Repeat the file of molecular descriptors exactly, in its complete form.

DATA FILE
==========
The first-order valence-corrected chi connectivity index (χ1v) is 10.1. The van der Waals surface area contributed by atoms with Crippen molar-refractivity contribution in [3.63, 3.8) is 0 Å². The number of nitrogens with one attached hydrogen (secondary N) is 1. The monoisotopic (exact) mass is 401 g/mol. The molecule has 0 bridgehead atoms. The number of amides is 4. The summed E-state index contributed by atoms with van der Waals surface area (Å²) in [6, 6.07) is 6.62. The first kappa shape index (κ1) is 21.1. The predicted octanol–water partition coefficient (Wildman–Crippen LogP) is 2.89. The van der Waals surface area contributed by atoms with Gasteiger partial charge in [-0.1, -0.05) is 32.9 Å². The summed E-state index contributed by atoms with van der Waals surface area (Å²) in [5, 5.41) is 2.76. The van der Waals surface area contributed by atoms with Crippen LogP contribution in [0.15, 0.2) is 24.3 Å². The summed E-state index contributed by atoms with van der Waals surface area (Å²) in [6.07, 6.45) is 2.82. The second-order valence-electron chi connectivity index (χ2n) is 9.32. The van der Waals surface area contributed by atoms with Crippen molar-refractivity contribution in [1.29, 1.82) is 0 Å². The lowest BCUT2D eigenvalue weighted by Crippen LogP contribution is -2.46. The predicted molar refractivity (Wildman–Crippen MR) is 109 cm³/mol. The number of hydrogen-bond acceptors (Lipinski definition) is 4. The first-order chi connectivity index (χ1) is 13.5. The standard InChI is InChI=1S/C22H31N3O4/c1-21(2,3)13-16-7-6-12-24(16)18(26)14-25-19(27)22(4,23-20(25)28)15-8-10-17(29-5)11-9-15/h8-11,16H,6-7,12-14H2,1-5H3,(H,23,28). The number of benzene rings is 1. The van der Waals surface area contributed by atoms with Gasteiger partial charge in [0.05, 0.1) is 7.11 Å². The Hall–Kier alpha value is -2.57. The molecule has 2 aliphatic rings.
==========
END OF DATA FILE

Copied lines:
The first-order valence-corrected chi connectivity index (χ1v) is 10.1. The van der Waals surface area contributed by atoms with Crippen molar-refractivity contribution in [3.63, 3.8) is 0 Å². The number of nitrogens with one attached hydrogen (secondary N) is 1. The monoisotopic (exact) mass is 401 g/mol. The molecule has 0 bridgehead atoms. The number of amides is 4. The summed E-state index contributed by atoms with van der Waals surface area (Å²) in [6, 6.07) is 6.62. The first kappa shape index (κ1) is 21.1. The predicted octanol–water partition coefficient (Wildman–Crippen LogP) is 2.89. The van der Waals surface area contributed by atoms with Gasteiger partial charge in [-0.1, -0.05) is 32.9 Å². The summed E-state index contributed by atoms with van der Waals surface area (Å²) in [5, 5.41) is 2.76. The van der Waals surface area contributed by atoms with Crippen LogP contribution in [0.15, 0.2) is 24.3 Å². The summed E-state index contributed by atoms with van der Waals surface area (Å²) in [6.07, 6.45) is 2.82. The second-order valence-electron chi connectivity index (χ2n) is 9.32. The van der Waals surface area contributed by atoms with Crippen molar-refractivity contribution in [1.29, 1.82) is 0 Å². The lowest BCUT2D eigenvalue weighted by Crippen LogP contribution is -2.46. The predicted molar refractivity (Wildman–Crippen MR) is 109 cm³/mol. The number of hydrogen-bond acceptors (Lipinski definition) is 4. The first-order chi connectivity index (χ1) is 13.5. The standard InChI is InChI=1S/C22H31N3O4/c1-21(2,3)13-16-7-6-12-24(16)18(26)14-25-19(27)22(4,23-20(25)28)15-8-10-17(29-5)11-9-15/h8-11,16H,6-7,12-14H2,1-5H3,(H,23,28). The number of benzene rings is 1. The van der Waals surface area contributed by atoms with Gasteiger partial charge in [0.05, 0.1) is 7.11 Å². The Hall–Kier alpha value is -2.57. The molecule has 2 aliphatic rings.